Summer is in full swing and for divorced families/single parents, managing the summer financial vacation routine can be more stressful than the daily routine of the school year.
Summer vacationing can be hard on the pocket-book. You have the children with you, which is great, but with half or less than half of the money. While this presents a challenge for day-to-day living, it also makes planning summer holidays even more stressful on the bank account. Summer vacationing with the children is often a highlight of the summer and the year. Families take off to the lake and/or mountains to enjoy nature, family and friends in an environment away from the day-to-day routine.
Unfortunately for some this also means spending money that they simply do not have. No parent wants to deny their children a summer holiday and so what can you do to keep up the tradition without going into further debt. The last thing you want to do is come home to increased credit card balances that result in interest payments far beyond the original cost of the vacation in the first place. While perhaps adjusting expectations down from the four and five-star hotels, you can actually create experiences that go far beyond housekeeping services and pillows laden with hotel chocolates.
The key work and summer vacation value is creating memories. We all know that the most memorable times with our parents were about experiences that were often simple in nature but full of emotional connections. It is important that both parents honor the other parent's pocket-book limitations and if there is a mass discrepancy then consider lending a short-term financial hand -- if not for your ex -- then for you kids.
Here are a few fun holiday options and things to consider:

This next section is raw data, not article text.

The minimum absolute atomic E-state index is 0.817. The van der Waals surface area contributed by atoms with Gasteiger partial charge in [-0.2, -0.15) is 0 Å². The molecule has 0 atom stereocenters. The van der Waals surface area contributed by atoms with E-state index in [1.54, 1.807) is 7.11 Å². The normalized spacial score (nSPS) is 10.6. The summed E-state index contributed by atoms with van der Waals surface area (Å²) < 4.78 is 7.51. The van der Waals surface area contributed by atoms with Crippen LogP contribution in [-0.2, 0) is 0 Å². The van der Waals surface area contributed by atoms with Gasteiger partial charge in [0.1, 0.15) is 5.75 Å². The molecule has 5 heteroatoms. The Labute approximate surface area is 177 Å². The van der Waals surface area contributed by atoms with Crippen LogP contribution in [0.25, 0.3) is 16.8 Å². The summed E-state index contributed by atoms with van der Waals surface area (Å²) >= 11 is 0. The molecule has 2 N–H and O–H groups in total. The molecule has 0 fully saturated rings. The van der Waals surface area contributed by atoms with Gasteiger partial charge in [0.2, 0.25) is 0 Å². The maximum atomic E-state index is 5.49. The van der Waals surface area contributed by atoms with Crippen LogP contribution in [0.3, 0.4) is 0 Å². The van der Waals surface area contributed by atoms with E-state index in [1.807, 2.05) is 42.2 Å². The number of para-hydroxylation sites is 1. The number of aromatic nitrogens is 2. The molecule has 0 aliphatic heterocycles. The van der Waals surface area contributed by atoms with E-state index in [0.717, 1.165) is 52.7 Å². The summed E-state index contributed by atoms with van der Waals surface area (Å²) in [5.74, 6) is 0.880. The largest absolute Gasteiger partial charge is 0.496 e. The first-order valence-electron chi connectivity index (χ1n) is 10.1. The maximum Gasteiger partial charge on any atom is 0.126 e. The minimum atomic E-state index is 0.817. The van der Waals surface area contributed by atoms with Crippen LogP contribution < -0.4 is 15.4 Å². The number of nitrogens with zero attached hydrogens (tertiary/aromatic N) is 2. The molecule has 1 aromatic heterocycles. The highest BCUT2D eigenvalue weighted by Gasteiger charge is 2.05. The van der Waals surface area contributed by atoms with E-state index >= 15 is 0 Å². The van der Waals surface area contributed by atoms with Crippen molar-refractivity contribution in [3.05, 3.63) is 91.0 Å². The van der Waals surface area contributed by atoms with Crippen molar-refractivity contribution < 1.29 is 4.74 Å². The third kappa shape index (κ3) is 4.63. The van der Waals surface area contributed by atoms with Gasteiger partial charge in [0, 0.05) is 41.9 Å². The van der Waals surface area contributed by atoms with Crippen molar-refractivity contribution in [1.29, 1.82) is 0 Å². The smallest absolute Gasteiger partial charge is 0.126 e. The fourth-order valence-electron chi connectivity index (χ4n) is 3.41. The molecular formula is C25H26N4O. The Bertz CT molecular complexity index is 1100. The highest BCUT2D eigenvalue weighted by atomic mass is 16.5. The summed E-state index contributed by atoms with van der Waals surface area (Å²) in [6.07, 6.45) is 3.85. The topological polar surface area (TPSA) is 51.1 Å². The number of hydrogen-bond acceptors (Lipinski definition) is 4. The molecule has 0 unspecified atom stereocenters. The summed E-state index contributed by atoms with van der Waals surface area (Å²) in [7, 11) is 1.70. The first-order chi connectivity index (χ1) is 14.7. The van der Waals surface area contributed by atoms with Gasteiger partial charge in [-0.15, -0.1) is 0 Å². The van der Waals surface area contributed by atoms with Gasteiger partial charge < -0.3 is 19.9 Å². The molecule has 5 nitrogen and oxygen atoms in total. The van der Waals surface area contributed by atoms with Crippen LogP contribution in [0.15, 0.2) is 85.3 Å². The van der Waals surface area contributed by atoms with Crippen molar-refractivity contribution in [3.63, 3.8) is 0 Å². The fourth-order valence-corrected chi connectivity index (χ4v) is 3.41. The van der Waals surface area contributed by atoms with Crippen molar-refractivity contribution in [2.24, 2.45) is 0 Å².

- Camping. There is nothing like campfire conversation under an evening of stars, plus learning to cook over a fire certainly creates lots of interesting challenges and dialog.
- Renting a pool for the back yard for a week and creating a summer vacation at home. Make sure you have a plan for each day so that household chores do not distract you.
- Volunteer as a family either in your hometown or in some other city or country. Perhaps helping a family build a home as it certainly puts things into perspective with regards to the haves and have not's.
- Plan on going to see family. Perhaps the ex did not want to or did not get along with your family but maybe it is time for new beginnings in this regard.
- If you have your favorite place to go but you can no longer afford it -- then consider still going but for less time. Memories do not need to take a week to get -- perhaps a few days are good.
- Consider a fishing trip or a horseback-riding trip. There is nothing like connecting to nature to make us feel grounded, fortunate and blessed.
- Ensure your mediator prepares a comprehensive parenting plan so that vacation times do not need to be readdressed and bartered each year. Find a timeline that works for you at the beginning and stick to it. If this is something that was overlooked in your parenting plan you can meet with a Parenting Facilitator to renegotiate.
- Include in your parenting plan details around the kids contacting their other parent while away. (ie: how often, what times and via text, skype, phone etc.) This may seem unimportant right now but having these small measures in place could save your vacation.
- Be creative and make the best of what you can afford.
- Do not go into debt to go on vacation. Stop the financial bleeding that our society has condoned and live within your means. Your means are good enough and will result in peace and therefore free you up to be the best parent you can be.
Remember, "Fail to plan -- plan to fail".
This wonderful saying hits the nail on the head when it comes to ensuring a smooth summer with the kids. There is no question that co-parenting adds a level of complexity and stress to planning but if you take the time to map out the summer months in advance -- the reward will be well worth it. The irony is that planning meticulously actually allows you to live more freely and spontaneously in the moment.
Children are very flexible and will be empowered in almost every situation as long as the parents are positive, mutually supportive even when conflicted and do not allow their personal agenda or issues to impact the children. Keep your bad news to yourself and share the good news about the summer plans ...and have fun.